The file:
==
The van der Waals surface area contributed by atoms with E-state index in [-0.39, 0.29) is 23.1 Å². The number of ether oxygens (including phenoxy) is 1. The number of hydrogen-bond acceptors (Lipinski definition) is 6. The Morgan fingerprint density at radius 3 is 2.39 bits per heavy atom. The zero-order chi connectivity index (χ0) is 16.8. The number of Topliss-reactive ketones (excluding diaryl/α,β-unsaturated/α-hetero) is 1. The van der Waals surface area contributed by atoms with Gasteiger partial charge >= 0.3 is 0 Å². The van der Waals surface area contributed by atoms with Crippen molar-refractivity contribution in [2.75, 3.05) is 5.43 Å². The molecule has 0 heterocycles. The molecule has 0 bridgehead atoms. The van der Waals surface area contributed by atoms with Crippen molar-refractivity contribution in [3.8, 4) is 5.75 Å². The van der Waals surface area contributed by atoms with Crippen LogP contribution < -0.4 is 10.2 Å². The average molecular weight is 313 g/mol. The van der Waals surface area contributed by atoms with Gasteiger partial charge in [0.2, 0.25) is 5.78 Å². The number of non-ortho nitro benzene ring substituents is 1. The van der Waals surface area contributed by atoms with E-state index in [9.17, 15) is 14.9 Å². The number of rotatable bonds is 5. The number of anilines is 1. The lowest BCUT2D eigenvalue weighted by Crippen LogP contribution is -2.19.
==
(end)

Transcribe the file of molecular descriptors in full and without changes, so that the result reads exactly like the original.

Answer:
The van der Waals surface area contributed by atoms with E-state index in [-0.39, 0.29) is 23.1 Å². The number of ether oxygens (including phenoxy) is 1. The number of hydrogen-bond acceptors (Lipinski definition) is 6. The Morgan fingerprint density at radius 3 is 2.39 bits per heavy atom. The zero-order chi connectivity index (χ0) is 16.8. The number of Topliss-reactive ketones (excluding diaryl/α,β-unsaturated/α-hetero) is 1. The van der Waals surface area contributed by atoms with Gasteiger partial charge >= 0.3 is 0 Å². The van der Waals surface area contributed by atoms with Crippen molar-refractivity contribution in [2.75, 3.05) is 5.43 Å². The molecule has 0 heterocycles. The molecule has 0 bridgehead atoms. The van der Waals surface area contributed by atoms with Crippen molar-refractivity contribution in [3.8, 4) is 5.75 Å². The van der Waals surface area contributed by atoms with Crippen LogP contribution < -0.4 is 10.2 Å². The average molecular weight is 313 g/mol. The van der Waals surface area contributed by atoms with Gasteiger partial charge in [0.2, 0.25) is 5.78 Å². The number of non-ortho nitro benzene ring substituents is 1. The van der Waals surface area contributed by atoms with E-state index in [9.17, 15) is 14.9 Å². The number of rotatable bonds is 5. The number of anilines is 1. The lowest BCUT2D eigenvalue weighted by Crippen LogP contribution is -2.19.